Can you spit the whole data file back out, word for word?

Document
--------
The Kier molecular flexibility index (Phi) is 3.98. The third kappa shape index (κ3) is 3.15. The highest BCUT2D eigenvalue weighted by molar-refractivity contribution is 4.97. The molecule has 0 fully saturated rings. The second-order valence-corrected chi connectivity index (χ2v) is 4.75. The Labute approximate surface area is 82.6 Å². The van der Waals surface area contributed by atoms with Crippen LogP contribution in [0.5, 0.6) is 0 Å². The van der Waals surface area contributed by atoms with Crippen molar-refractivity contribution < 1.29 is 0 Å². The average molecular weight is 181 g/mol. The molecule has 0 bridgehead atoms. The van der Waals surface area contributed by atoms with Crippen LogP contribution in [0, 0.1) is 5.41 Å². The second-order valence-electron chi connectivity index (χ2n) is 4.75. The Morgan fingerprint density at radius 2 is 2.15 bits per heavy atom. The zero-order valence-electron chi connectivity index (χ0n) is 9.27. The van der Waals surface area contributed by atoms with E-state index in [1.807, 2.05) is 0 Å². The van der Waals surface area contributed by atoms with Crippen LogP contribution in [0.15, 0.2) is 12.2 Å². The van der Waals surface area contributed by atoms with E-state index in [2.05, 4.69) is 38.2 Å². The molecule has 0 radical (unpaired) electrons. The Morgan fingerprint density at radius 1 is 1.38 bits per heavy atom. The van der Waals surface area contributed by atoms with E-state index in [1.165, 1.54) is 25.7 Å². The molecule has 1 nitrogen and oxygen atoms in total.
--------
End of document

The Kier molecular flexibility index (Phi) is 3.98. The third kappa shape index (κ3) is 3.15. The highest BCUT2D eigenvalue weighted by molar-refractivity contribution is 4.97. The molecule has 0 fully saturated rings. The second-order valence-corrected chi connectivity index (χ2v) is 4.75. The Labute approximate surface area is 82.6 Å². The van der Waals surface area contributed by atoms with Crippen LogP contribution in [0.5, 0.6) is 0 Å². The van der Waals surface area contributed by atoms with Crippen molar-refractivity contribution < 1.29 is 0 Å². The average molecular weight is 181 g/mol. The molecule has 0 bridgehead atoms. The van der Waals surface area contributed by atoms with Crippen LogP contribution in [0, 0.1) is 5.41 Å². The second-order valence-electron chi connectivity index (χ2n) is 4.75. The Morgan fingerprint density at radius 2 is 2.15 bits per heavy atom. The zero-order valence-electron chi connectivity index (χ0n) is 9.27. The van der Waals surface area contributed by atoms with E-state index in [1.807, 2.05) is 0 Å². The van der Waals surface area contributed by atoms with Crippen LogP contribution in [0.15, 0.2) is 12.2 Å². The van der Waals surface area contributed by atoms with E-state index in [2.05, 4.69) is 38.2 Å². The molecule has 0 radical (unpaired) electrons. The Morgan fingerprint density at radius 1 is 1.38 bits per heavy atom. The van der Waals surface area contributed by atoms with E-state index in [1.165, 1.54) is 25.7 Å². The molecule has 1 nitrogen and oxygen atoms in total.